A video showing prominent Iranian filmmaker Dariush Mehrjui angrily protesting a government decision to bar his latest film has gone viral on social media.

In the video, Mehrjui says that the Ministry of Culture did not respect the screening license it had issued for the movie and promises to stage a sit in with his assistants outside the ministry building in Tehran.

Films, like books and musical production go through an arduous process of censorship reviews by government officials. Without their permit, no film can be screened or music released legally.

Ministry officials said that the screening license issued it in 2019 had expired. But the director argued that that his film is not a perishable commodity and does not have an expiration date. Wednesday evening, the culture ministry agreed to renew the film’s screening license but not for the upcoming Iranian New Year, Nowruz, a time that films can make money.

Mehrjui fears that his latest movie La Minor, would be banned forever, as another one of his films Santuri was banned the night before its screening was supposed to start in 2007. Both of these films are about music and musicians, an issue the Islamic Republic has never felt comfortable about.

After Santuri was banned, the movie's producer has a heart attack and died, some say because the ban meant a huge financial loss for him and Mehrjui. Many social media users now warn that anything could happen to Mehrjui, who is now 81 and as the video shows can hardly tolerate the stress caused by the indefinite delay in the screening of his film.

Mehrjui's first motion picture, The Cow (1969) saved the Iranian film industry immediately after the 1979 Islamic revolution as hardliners who had set fire to movie houses during the revolution were against cinema. However, the founder of the Islamic Republic Ayatollah Rouhollah Khomeyni said films like The Cow were good to go on screen. His statement saved Iranian cinema.

Before the revolution, another one of Mehrjui's films, The Circle (1975), that had revealed corruption in blood supply business in Iranian hospitals, created a political controversy that delayed the screening of the movie for two years, but prompted the government to launch the national blood transfusion organization to ensure that hospitals receive clean blood donated by citizens.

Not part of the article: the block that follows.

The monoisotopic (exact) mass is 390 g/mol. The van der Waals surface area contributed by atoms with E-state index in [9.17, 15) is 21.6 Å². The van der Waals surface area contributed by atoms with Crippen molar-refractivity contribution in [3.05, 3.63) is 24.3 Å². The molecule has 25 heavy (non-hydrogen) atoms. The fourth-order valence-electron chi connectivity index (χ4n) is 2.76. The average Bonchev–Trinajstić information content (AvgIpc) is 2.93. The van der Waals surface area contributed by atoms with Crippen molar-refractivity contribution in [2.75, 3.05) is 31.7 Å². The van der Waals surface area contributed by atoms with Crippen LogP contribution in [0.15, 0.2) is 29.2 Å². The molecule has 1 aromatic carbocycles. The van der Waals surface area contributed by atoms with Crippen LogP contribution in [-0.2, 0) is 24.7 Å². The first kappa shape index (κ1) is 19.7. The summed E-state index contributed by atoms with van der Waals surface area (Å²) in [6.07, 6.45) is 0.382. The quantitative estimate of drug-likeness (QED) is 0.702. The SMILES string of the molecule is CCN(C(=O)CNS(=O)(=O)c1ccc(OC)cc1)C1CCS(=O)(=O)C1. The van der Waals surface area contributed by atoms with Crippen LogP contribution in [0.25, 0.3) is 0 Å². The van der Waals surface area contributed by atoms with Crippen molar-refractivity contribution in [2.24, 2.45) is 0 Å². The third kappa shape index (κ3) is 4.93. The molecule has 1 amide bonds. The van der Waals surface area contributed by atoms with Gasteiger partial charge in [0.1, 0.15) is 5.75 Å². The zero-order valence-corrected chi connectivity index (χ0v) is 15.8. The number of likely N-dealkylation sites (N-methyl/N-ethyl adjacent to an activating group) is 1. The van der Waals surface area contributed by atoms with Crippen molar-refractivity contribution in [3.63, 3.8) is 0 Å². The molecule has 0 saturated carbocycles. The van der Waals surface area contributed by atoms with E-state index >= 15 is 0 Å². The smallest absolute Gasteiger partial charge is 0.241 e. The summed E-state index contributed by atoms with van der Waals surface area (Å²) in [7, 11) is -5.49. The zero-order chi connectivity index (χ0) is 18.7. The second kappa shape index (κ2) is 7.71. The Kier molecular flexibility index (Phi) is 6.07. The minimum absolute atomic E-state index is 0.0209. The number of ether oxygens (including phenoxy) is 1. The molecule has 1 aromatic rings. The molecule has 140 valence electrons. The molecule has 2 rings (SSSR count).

After the revolution, Mehrjui who had gone to live in Exile in France, returned in 1986 and made The Lodgers, which also became controversial as many viewers and critics believed the film depicted the story of Iran's transition after the revolution.This was the story of a house on the verge of collapse with many tenants from various walks of life. At the end of the movie as the man living on the top floor put too much burden on the roof by making a roof garden, the building collapsed as soon as a pigeon sat on the water tank on the roof.

In the 1990s Mherjui became a national celebrity by making his trilogy about the problems of Iranian women: Sara (1992), Leila (1996) and The Lady (1999). The Lady depicted the story of a woman let down by her husband. While her husband is away, poor families in the neighborhood occupy her house while she is still living there. The film was frowned at by the government as another attempt to portray the revolution in a bad light, and was banned after a few days in cinemas.

Regardless of the popularity of his films, the government and its censorship apparatus never left Mehrjui alone. The latest attempt by the government to indefinitely delay the screening of La Minor, is seen by many viewers and film industry activist as another blow against an artist that has done nothing other than doing his job of showing the Iranian society to itself.

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